men have told her they've "solved the problem" of how to interact with women at their firm.
"They say they will no longer go on business trips with female coworkers or have private
closed-door meetings with a female subordinate," says Bess. "My reaction is that in so

20 WASHINGTON LAWYER

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MARCH 2019

*

LEARN WHAT'S OK, NOT OK

"If there are employees who are concerned about their behavior or how to work with their
female colleagues, then they should be proactive in addressing those concerns," says Kara M.
Maciel, chair of the labor and employment practice at Conn Maciel Carey in Washington, D.C.
"They should try and get training or executive coaching to make sure that everyone feels
comfortable in the workplace and they know the boundaries of appropriate behavior."

CREATE SAFE ENVIRONMENTS
Finally, law firms may want to reconsider creating situations in which employees struggle
with inappropriate workplace behavior.
"Some companies and law firms are rethinking how they do their office holiday parties,"
says Maciel. "Traditionally these parties can involve a lot of alcohol, which can lead to poor
behavior. So maybe it's time to find a different way."


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Washington Lawyer - March 2019

Table of Contents for the Digital Edition of Washington Lawyer - March 2019

Digital Extras
Your Voice
From Our President
Practice Management
Calendar of Events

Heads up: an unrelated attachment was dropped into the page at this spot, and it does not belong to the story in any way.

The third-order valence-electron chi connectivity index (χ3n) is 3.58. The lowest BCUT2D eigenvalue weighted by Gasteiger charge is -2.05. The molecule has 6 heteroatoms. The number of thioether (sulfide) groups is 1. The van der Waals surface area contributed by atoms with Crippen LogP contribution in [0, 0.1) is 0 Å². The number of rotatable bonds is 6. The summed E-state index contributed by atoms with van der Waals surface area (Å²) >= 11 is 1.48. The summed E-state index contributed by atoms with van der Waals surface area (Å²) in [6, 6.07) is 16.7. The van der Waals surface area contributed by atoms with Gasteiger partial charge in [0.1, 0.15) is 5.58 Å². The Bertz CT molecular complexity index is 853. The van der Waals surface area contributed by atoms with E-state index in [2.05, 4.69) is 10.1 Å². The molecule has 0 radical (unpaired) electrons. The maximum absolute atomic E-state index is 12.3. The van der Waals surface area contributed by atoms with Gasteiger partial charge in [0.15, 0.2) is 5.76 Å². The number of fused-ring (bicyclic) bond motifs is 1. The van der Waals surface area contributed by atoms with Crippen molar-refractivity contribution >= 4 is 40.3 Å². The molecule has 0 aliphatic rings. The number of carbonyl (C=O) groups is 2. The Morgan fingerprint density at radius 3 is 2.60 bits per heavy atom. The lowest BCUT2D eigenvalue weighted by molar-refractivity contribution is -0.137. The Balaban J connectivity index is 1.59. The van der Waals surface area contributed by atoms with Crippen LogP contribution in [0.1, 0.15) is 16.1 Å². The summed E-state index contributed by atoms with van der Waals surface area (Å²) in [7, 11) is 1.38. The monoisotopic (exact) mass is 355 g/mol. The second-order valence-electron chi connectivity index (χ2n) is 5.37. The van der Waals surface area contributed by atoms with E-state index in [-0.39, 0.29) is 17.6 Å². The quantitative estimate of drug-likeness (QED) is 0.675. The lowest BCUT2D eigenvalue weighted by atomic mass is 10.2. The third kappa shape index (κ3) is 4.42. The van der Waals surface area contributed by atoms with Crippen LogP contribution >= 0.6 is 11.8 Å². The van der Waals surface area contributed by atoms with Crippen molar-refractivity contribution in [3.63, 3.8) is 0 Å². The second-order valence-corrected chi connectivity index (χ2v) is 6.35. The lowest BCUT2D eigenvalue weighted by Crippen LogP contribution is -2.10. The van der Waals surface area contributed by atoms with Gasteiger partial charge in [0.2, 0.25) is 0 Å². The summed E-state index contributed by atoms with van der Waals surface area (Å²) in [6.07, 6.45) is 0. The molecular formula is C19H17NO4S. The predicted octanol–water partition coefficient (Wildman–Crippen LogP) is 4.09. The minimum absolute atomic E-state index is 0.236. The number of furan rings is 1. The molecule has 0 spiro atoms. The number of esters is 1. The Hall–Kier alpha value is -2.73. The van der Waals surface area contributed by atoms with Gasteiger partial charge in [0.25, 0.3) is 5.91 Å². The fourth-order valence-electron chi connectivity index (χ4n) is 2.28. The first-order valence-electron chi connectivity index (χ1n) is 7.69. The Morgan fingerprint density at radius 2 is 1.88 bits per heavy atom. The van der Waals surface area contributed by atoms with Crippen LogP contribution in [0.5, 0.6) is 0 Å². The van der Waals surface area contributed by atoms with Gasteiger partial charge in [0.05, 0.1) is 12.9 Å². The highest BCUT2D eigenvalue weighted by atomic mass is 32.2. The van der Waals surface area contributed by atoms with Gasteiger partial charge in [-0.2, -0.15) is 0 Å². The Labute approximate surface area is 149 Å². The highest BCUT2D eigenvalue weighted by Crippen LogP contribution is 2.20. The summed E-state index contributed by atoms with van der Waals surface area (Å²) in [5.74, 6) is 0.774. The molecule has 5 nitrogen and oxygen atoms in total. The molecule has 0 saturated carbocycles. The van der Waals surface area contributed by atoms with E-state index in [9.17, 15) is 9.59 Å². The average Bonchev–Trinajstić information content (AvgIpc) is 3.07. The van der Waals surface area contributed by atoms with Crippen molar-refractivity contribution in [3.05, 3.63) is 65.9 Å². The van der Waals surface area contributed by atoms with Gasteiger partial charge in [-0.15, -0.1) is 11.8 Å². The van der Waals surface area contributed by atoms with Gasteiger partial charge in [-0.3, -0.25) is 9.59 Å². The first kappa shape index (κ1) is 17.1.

Government & Gavel
The Women's Wave & Its Effects on Politics
Features: #Me Too & A Time Of Reckoning for the Law
Feature: Righting The Gender Imbalance In Big Law
Feature: A Day in The Life of Two Women Lawyers
Global & Domestic Outlook
Worth Reading
Media Bytes
Attorney Briefs
Ask The Ethics Experts
Disciplinary Summaries
The Pro Bono Efect
Community & Connections
Washington Lawyer - March 2019 - Cover1
Washington Lawyer - March 2019 - Cover2
Washington Lawyer - March 2019 - 1
Washington Lawyer - March 2019 - 2
Washington Lawyer - March 2019 - 3
Washington Lawyer - March 2019 - Digital Extras
Washington Lawyer - March 2019 - Your Voice
Washington Lawyer - March 2019 - From Our President
Washington Lawyer - March 2019 - 7
Washington Lawyer - March 2019 - Practice Management
Washington Lawyer - March 2019 - 9
Washington Lawyer - March 2019 - Calendar of Events
Washington Lawyer - March 2019 - 11
Washington Lawyer - March 2019 - Government & Gavel
Washington Lawyer - March 2019 - 13
Washington Lawyer - March 2019 - The Women's Wave & Its Effects on Politics
Washington Lawyer - March 2019 - 15
Washington Lawyer - March 2019 - 16
Washington Lawyer - March 2019 - 17
Washington Lawyer - March 2019 - Features: #Me Too & A Time Of Reckoning for the Law
Washington Lawyer - March 2019 - 19
Washington Lawyer - March 2019 - 20
Washington Lawyer - March 2019 - 21
Washington Lawyer - March 2019 - Feature: Righting The Gender Imbalance In Big Law
Washington Lawyer - March 2019 - 23
Washington Lawyer - March 2019 - 24
Washington Lawyer - March 2019 - 25
Washington Lawyer - March 2019 - Feature: A Day in The Life of Two Women Lawyers
Washington Lawyer - March 2019 - 27
Washington Lawyer - March 2019 - 28
Washington Lawyer - March 2019 - 29
Washington Lawyer - March 2019 - 30
Washington Lawyer - March 2019 - 31
Washington Lawyer - March 2019 - 32
Washington Lawyer - March 2019 - 33
Washington Lawyer - March 2019 - Global & Domestic Outlook
Washington Lawyer - March 2019 - 35
Washington Lawyer - March 2019 - Worth Reading
Washington Lawyer - March 2019 - Media Bytes
Washington Lawyer - March 2019 - Attorney Briefs
Washington Lawyer - March 2019 - Ask The Ethics Experts
Washington Lawyer - March 2019 - Disciplinary Summaries
Washington Lawyer - March 2019 - 41
Washington Lawyer - March 2019 - 42
Washington Lawyer - March 2019 - 43
Washington Lawyer - March 2019 - The Pro Bono Efect
Washington Lawyer - March 2019 - 45
Washington Lawyer - March 2019 - Community & Connections
Washington Lawyer - March 2019 - 47
Washington Lawyer - March 2019 - 48
Washington Lawyer - March 2019 - Cover3
Washington Lawyer - March 2019 - Cover4